Sweetness without over-sugaring typified the Adagio which was finely paced and exact, down to the soft chords that conclude the first episode of this rondo. Delbridge distinguished herself with a careful density of texture at her bar 94 entry, taking over an accompanying figure from Williams who sounded over-demonstrative by comparison. Despite that, the group treated this lyric with consideration and achieving over its length a placid eloquence. By contrast, the following Presto impressed as urgent, scouring the ear with its brusqueries. Even more insistent were the two Trio outbursts which gave you the sense that they would tip into an uncontrollable sprawl at any second – just what you want when handling a quasi prestissimo.

Chalabi announced the Allegretto‘s theme very carefully; too much so for me as some notes disappeared because the first note of each phrase was over-pronounced. But the six variations were deftly treated as Beethoven shared the limelight in this movement: every player gets a guernsey. Only one bar left an uneasy impression: the first violin’s concluding flourish to the first half of Variation V. But, one brief transmission disruption aside, this quartet concluded with convincing freshness, notable in the last allegro unison rush of semiquaver exuberance.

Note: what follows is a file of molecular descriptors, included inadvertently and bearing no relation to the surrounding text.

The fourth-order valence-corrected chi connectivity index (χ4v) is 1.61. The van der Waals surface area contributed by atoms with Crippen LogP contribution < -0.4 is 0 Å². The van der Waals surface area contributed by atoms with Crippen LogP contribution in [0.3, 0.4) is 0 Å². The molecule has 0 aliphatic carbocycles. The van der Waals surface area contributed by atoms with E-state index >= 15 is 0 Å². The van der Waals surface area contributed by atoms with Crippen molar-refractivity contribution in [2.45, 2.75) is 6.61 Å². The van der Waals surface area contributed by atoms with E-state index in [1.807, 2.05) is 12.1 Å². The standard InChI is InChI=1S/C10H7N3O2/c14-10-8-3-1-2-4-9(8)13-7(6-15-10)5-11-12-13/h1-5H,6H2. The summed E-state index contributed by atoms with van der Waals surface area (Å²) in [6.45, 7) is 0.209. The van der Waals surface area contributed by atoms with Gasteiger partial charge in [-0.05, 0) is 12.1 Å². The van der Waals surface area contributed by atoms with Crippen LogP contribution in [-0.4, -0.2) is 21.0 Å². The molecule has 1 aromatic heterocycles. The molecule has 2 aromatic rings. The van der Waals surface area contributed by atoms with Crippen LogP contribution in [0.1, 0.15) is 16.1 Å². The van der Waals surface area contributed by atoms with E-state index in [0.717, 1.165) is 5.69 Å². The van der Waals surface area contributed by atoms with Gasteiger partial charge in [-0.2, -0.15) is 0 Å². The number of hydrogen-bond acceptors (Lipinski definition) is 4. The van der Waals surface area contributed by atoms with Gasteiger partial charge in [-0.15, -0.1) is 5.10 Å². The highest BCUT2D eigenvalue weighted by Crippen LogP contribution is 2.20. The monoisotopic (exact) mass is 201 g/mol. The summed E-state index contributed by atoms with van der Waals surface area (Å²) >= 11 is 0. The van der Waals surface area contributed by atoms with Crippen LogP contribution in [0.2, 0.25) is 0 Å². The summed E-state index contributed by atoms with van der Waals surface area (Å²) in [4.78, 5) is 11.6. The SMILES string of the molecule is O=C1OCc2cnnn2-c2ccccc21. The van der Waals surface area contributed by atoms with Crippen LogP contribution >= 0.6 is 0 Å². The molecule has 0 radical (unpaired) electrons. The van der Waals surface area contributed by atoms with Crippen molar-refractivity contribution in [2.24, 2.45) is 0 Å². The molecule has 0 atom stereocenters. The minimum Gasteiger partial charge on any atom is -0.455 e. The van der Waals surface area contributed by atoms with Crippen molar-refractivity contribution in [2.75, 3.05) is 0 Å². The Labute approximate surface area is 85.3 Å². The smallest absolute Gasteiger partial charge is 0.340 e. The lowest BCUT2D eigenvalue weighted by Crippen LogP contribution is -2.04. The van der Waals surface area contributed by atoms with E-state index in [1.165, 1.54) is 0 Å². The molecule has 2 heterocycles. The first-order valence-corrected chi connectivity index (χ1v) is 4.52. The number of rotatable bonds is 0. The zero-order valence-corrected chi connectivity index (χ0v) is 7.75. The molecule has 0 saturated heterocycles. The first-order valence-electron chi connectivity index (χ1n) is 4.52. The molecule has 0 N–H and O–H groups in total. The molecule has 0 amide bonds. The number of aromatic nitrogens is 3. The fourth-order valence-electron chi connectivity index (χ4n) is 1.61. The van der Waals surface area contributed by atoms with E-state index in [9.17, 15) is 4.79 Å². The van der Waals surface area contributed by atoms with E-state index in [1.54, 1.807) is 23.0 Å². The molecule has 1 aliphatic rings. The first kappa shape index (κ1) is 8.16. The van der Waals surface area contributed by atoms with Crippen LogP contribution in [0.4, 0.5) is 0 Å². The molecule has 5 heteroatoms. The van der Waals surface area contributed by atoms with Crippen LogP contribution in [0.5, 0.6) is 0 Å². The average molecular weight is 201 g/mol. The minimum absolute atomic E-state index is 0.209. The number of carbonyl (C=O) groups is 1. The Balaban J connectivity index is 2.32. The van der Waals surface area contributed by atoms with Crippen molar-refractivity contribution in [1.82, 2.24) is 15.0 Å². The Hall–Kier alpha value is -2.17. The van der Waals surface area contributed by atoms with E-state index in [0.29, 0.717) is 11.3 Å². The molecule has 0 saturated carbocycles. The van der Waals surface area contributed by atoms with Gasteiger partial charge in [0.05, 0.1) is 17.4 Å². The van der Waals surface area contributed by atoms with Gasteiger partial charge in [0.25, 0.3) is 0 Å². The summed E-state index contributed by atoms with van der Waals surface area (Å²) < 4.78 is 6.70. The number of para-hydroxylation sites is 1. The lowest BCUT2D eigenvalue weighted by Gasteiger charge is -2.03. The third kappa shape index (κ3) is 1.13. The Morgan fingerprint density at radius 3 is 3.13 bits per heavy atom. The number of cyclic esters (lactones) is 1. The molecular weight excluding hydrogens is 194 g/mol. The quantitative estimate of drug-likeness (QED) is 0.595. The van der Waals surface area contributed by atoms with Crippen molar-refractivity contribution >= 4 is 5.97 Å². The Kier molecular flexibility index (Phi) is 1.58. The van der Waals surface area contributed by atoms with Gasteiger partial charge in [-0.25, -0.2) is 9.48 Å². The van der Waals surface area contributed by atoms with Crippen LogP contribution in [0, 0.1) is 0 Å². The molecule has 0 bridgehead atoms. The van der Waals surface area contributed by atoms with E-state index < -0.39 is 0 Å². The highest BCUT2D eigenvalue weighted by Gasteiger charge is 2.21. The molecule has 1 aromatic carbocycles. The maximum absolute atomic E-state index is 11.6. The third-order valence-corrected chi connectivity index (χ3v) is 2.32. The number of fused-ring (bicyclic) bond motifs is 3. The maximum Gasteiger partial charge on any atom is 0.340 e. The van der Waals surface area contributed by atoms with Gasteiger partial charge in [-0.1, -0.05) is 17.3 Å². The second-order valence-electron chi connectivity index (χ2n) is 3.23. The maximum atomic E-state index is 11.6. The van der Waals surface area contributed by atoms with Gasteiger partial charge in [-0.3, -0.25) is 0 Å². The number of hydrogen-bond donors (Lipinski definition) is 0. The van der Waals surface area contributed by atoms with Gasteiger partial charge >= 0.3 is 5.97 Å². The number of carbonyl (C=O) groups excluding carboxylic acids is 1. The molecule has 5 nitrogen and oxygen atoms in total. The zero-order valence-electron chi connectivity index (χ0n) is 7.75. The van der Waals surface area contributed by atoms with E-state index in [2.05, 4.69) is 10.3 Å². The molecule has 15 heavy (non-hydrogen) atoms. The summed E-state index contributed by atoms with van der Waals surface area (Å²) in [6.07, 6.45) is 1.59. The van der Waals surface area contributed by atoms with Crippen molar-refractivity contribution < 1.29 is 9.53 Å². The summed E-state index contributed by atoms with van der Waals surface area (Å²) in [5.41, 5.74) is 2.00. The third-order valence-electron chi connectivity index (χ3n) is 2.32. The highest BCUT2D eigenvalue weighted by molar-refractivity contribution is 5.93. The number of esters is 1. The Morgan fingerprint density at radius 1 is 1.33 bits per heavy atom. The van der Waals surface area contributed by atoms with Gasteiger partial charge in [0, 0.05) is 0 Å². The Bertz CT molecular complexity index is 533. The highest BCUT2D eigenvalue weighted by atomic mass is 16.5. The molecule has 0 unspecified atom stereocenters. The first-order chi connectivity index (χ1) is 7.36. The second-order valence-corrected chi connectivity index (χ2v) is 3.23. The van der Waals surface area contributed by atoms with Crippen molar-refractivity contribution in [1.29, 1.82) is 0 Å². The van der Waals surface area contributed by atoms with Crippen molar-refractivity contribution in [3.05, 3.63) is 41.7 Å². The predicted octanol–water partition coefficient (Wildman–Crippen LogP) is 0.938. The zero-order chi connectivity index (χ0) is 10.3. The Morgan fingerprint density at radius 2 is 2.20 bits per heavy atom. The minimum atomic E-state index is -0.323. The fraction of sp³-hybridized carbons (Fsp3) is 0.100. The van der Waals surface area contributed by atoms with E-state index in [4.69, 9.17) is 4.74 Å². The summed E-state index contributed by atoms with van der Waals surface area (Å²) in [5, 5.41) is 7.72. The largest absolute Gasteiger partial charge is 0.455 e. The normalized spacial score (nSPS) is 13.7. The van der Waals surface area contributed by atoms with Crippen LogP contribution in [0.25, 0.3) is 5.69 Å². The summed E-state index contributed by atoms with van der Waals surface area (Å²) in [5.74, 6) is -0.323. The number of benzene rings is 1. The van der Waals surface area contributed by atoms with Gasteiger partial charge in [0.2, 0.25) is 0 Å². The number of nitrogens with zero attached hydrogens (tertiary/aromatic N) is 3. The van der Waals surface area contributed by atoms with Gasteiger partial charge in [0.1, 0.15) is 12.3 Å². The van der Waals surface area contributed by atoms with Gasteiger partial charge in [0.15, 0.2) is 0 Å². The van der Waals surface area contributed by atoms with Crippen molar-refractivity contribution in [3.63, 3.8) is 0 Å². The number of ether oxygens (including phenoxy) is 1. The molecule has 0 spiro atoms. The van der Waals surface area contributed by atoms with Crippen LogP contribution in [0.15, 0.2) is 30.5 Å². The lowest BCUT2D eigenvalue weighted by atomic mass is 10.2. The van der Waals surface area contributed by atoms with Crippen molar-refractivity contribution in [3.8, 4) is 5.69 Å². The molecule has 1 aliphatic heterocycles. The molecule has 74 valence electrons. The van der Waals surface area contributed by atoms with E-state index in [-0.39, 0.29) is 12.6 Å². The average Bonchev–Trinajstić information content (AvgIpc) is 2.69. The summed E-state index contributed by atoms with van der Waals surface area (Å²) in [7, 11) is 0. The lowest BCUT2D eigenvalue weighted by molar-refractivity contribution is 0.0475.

And you realized at night’s end why the group had been judicious in its choices of what to repeat and what to leave with one run-through. This was a solid night’s work, just fitting into the usual two-hour program length that used to be normal practice but is rare in our current era of the short-change. It doesn’t need to be hammered again, but I will: this eloquent reading was met with slightly more applause than had greeted its programmatic predecessors, but not nearly enough to show sufficient acknowledgement of the Tinalley players’ level of professionalism and insight. I’ve got uncomfortable memories of Bernard Heinze scolding a Sydney Town Hall audience for its inertia after he’d conducted the first Australian performance (I think) of Walton’s Symphony No. 2. But that was in part the result of a mediocre run-through of a tiring score, while this Beethoven interpretation was undeniably excellent. If for nothing else, we need to reinforce our musicians’ self-esteem, particularly when they are functioning at a high standard in their craft.